Rapper Wiz Khalifa was stopped and eventually pinned to the ground by customs and border protection officers at Los Angeles International airport Saturday afternoon, apparently for refusing to get off his self-balancing scooter.
Khalifa, 27, posted video of the encounter on Instagram. He was returning to LAX after performing a concert in Finland. Khalifa was surrounded by agents who wanted him to dismount the personal transportation device, which he was riding through the airport. It has a maximum speed of 12 miles per hour.
“You can’t do nothing anyway. What you gon’ do, put me in jail because I didn’t listen to what you say?,” Khalifa says in one video posted to Twitter. “You can’t do nothin’. You can talk, we can have all the conversation you want to. You can end up on TMZ. You guys can become as famous as you wanna be.”
At one point while Khalifa was subdued and on the ground with his hands behind his back and at least four officers holding him down, officers continued to shout orders for Khalifa to “get on the ground” and “stop resisting.”
“I’m not resisting, sir,” Khalifa repeatedly responded.
Indicating that this wasn’t his first dubious encounter with police, Khalifa tweeted, “Haven’t been slammed and cuffed in a while. That was fun.”
“U.S. Customs and Border Protection (CBP) strives to treat all travelers with respect and in a professional manner, while maintaining the focus of our mission to protect all citizens and visitors in the United States,” agency representative Jaime Ruiz said in a statement to The Washington Post, noting that privacy laws restrict the agency from discussing specific cases. “All travelers arriving into the U.S. are subject to CBP inspection, and for their own safety and the safety of other passengers, must follow officers’ instructions while in the Federal Inspection Service area.
“CBP officers are conducting their critical national security mission while facilitating the entry of legitimate travelers. An uncompliant passenger or any disruptive behavior could put many at risk in this highly secure area.”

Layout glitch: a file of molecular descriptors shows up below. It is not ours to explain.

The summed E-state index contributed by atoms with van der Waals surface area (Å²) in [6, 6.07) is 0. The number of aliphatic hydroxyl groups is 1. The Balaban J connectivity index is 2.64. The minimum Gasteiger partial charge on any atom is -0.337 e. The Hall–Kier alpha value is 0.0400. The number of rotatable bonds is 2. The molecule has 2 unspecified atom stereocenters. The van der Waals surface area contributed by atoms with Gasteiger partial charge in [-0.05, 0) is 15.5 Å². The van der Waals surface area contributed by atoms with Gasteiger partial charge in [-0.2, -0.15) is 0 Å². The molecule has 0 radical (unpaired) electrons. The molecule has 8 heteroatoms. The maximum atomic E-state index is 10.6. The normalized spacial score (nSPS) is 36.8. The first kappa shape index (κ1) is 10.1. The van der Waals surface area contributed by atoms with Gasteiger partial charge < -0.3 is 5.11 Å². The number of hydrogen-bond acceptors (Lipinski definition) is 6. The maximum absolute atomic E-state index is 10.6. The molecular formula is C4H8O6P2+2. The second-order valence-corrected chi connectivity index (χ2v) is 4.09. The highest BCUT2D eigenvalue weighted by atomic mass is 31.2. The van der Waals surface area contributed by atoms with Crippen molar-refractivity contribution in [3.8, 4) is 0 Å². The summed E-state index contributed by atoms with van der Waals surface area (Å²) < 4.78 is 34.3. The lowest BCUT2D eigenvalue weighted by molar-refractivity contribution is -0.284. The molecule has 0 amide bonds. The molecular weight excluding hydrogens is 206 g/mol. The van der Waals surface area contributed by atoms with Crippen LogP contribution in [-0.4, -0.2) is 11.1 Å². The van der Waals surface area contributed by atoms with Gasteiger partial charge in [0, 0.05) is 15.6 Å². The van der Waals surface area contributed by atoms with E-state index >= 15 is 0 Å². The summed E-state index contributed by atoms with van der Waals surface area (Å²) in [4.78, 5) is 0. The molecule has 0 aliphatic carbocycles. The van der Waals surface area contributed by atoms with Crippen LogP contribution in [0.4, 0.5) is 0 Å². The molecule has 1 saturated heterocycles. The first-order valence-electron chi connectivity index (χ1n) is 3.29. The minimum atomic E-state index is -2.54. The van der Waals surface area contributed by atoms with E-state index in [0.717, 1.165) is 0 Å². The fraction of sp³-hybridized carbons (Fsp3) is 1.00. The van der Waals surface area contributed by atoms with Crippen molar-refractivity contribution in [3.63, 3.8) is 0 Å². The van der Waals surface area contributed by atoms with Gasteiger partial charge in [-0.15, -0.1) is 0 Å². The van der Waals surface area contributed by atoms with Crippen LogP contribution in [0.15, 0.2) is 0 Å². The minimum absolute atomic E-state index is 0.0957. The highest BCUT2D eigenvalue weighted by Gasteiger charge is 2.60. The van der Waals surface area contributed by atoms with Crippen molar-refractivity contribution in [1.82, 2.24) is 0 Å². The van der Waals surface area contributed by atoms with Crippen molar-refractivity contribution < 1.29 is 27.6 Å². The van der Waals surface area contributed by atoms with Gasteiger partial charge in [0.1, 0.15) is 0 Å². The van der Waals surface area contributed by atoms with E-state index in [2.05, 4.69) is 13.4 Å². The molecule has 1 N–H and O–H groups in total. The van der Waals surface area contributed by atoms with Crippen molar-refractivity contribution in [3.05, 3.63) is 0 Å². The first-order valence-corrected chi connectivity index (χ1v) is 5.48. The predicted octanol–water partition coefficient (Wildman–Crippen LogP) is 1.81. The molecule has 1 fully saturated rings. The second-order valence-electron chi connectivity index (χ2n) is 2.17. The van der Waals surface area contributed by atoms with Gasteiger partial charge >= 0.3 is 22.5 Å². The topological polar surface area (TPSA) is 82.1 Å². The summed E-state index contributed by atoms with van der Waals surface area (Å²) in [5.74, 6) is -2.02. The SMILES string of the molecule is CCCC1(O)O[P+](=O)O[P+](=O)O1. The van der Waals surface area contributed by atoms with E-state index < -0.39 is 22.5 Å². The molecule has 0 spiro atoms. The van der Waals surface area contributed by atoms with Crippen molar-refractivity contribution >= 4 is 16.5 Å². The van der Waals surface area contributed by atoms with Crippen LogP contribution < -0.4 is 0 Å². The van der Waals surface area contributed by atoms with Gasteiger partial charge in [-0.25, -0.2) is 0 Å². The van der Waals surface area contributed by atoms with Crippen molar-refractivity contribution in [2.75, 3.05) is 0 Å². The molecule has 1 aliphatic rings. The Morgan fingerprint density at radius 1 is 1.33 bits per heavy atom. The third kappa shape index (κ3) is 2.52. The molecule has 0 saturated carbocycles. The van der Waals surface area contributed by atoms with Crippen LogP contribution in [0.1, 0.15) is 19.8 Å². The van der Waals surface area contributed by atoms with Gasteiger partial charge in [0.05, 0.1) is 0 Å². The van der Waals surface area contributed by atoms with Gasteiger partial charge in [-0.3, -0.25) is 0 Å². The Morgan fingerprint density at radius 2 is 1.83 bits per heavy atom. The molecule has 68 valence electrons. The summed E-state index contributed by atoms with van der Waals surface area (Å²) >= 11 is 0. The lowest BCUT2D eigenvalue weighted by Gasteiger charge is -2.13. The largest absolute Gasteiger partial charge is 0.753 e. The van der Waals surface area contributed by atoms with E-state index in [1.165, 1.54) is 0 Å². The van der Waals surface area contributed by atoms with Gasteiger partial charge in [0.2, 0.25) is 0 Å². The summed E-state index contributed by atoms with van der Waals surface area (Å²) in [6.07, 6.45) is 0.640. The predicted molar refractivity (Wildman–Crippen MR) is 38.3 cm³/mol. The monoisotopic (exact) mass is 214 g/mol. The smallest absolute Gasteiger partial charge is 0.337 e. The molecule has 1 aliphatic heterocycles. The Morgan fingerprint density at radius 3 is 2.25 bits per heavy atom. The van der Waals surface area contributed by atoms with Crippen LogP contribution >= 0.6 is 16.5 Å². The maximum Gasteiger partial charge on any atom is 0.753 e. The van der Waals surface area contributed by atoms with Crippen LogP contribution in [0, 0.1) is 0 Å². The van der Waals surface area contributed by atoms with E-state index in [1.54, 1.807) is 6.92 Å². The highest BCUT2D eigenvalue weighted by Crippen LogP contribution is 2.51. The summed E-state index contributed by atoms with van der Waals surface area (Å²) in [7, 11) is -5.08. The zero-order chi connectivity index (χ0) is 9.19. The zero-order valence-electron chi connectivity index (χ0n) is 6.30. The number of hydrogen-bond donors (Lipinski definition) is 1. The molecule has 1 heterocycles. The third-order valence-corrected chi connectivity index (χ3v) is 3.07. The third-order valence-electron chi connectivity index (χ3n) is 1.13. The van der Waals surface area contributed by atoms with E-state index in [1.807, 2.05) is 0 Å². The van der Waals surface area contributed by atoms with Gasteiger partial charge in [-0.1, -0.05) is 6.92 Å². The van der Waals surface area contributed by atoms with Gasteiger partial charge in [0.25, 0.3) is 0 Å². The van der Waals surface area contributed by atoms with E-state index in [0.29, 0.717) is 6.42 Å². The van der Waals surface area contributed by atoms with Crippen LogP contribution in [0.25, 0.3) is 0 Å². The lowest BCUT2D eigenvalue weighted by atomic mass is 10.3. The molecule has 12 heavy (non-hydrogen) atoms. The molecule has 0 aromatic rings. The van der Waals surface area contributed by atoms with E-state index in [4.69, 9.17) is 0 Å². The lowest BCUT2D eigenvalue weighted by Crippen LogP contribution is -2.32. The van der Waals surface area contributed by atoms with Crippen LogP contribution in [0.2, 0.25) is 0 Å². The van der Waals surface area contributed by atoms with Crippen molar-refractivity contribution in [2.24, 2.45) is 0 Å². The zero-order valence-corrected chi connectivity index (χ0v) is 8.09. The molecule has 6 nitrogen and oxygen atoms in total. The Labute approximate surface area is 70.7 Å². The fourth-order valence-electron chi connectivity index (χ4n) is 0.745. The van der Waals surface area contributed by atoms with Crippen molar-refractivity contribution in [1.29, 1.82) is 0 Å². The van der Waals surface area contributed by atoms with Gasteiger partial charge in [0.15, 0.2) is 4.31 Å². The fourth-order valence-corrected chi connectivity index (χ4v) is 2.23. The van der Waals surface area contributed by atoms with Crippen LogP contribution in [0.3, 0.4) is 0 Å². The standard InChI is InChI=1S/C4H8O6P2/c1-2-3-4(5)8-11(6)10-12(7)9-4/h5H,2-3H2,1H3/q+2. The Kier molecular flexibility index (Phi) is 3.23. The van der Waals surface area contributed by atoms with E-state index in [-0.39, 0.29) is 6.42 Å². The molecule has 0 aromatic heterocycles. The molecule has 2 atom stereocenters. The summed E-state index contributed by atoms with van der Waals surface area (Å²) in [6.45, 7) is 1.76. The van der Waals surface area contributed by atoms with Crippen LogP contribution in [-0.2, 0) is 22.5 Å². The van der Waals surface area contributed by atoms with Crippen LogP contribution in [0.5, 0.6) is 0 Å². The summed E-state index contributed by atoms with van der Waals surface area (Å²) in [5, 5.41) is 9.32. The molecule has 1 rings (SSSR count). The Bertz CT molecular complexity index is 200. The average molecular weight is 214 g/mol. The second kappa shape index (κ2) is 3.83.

Does it also provide amazing free publicity for PhunkeeDuck? Yes. Was Khalifa aware of that when he shared what happened to him? Absolutely.
“All because I didn’t want to ditch the technogy [sic] everyone will be using in the next 6 months. Do what you want kids,” Khalifa tweeted. “What’s even funnier than them not bein able to do s— is they’ll be riding them soon as well. Maybe ones I design.
“I stand for our generation and our generation is gonna be riding hover boards.”
On some level, we’ve accepted that celebrities lead very different lives from most of us, ones that involve a level of privilege that accompanies instant recognizability. Usually we associate that privilege with mansions, expensive cars and gifting suite swag on which most people couldn’t afford to pay taxes.
Wiz Khalifa is rich. He’s famous. He co-parents his son Sebastian with Amber Rose and he gets photographed with him on the step-and-repeat at the Teen Choice Awards.
He can go to Finland and be greeted by screaming fans who are thrilled to be doused with the water he drinks and then sprays into the crowd surrounding his stage. And then hours later, he can still find himself getting his face pressed into an airport floor and ordered to “stop resisting.”
Dignity is fleeting.
And yet, it’s worth remembering that Khalifa has been on tour traveling the country with Fall Out Boy on their Boys of Zummer tour for weeks now, apparently without incident. He’s playing multiple dates in Australia next month and Europe after that. He’s performed in Cannes. Khalifa is well-versed in the routine of going through customs. We reached out to Khalifa’s representatives to find out if this was the first time he’d gone through customs while riding his scooter.
Khalifa’s encounter raises a question: If he is experiencing this, if protection from such roughshod treatment isn’t one of the comforts that modern celebrity affords in the way we often expect that it is, what’s happening to regular people who don’t release chart-topping hits like “See You Again“? People, for instance, like those depicted in Khalifa’s video for “We Dem Boyz?”
In the most grievous instances, their names become hashtags. The more common and mundane reality is that police harassment becomes little more than a fact of life.
Khalifa seemed to recognize his relative good fortune.
“I got some awesome weed and a bad one to roll it for me so it’s all good,” he tweeted.